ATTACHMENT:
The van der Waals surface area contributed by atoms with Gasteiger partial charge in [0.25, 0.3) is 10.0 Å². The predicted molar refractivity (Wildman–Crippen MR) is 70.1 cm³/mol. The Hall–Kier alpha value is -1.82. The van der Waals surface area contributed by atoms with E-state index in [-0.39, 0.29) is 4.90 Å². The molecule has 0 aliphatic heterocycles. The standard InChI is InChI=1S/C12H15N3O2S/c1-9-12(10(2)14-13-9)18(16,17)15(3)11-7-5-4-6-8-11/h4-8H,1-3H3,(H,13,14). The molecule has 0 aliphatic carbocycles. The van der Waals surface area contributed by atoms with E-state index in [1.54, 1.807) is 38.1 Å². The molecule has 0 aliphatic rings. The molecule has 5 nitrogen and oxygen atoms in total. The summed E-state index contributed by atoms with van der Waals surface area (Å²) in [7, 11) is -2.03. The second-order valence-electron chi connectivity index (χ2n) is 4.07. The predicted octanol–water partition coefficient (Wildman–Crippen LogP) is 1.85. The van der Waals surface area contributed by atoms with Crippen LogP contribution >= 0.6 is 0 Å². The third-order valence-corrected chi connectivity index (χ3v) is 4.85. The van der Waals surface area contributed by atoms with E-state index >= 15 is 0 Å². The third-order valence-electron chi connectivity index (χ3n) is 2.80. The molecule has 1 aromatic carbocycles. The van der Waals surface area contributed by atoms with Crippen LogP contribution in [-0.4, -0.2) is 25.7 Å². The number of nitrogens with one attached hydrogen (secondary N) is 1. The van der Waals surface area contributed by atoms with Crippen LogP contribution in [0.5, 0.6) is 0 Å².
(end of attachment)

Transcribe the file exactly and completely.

The van der Waals surface area contributed by atoms with Gasteiger partial charge in [0.25, 0.3) is 10.0 Å². The predicted molar refractivity (Wildman–Crippen MR) is 70.1 cm³/mol. The Hall–Kier alpha value is -1.82. The van der Waals surface area contributed by atoms with E-state index in [-0.39, 0.29) is 4.90 Å². The molecule has 0 aliphatic heterocycles. The standard InChI is InChI=1S/C12H15N3O2S/c1-9-12(10(2)14-13-9)18(16,17)15(3)11-7-5-4-6-8-11/h4-8H,1-3H3,(H,13,14). The molecule has 0 aliphatic carbocycles. The van der Waals surface area contributed by atoms with E-state index in [1.54, 1.807) is 38.1 Å². The molecule has 0 aliphatic rings. The molecule has 5 nitrogen and oxygen atoms in total. The summed E-state index contributed by atoms with van der Waals surface area (Å²) in [7, 11) is -2.03. The second-order valence-electron chi connectivity index (χ2n) is 4.07. The predicted octanol–water partition coefficient (Wildman–Crippen LogP) is 1.85. The van der Waals surface area contributed by atoms with Crippen LogP contribution >= 0.6 is 0 Å². The third-order valence-corrected chi connectivity index (χ3v) is 4.85. The van der Waals surface area contributed by atoms with E-state index >= 15 is 0 Å². The third-order valence-electron chi connectivity index (χ3n) is 2.80. The molecule has 1 aromatic carbocycles. The van der Waals surface area contributed by atoms with Crippen LogP contribution in [-0.4, -0.2) is 25.7 Å². The number of nitrogens with one attached hydrogen (secondary N) is 1. The van der Waals surface area contributed by atoms with Crippen LogP contribution in [0.5, 0.6) is 0 Å².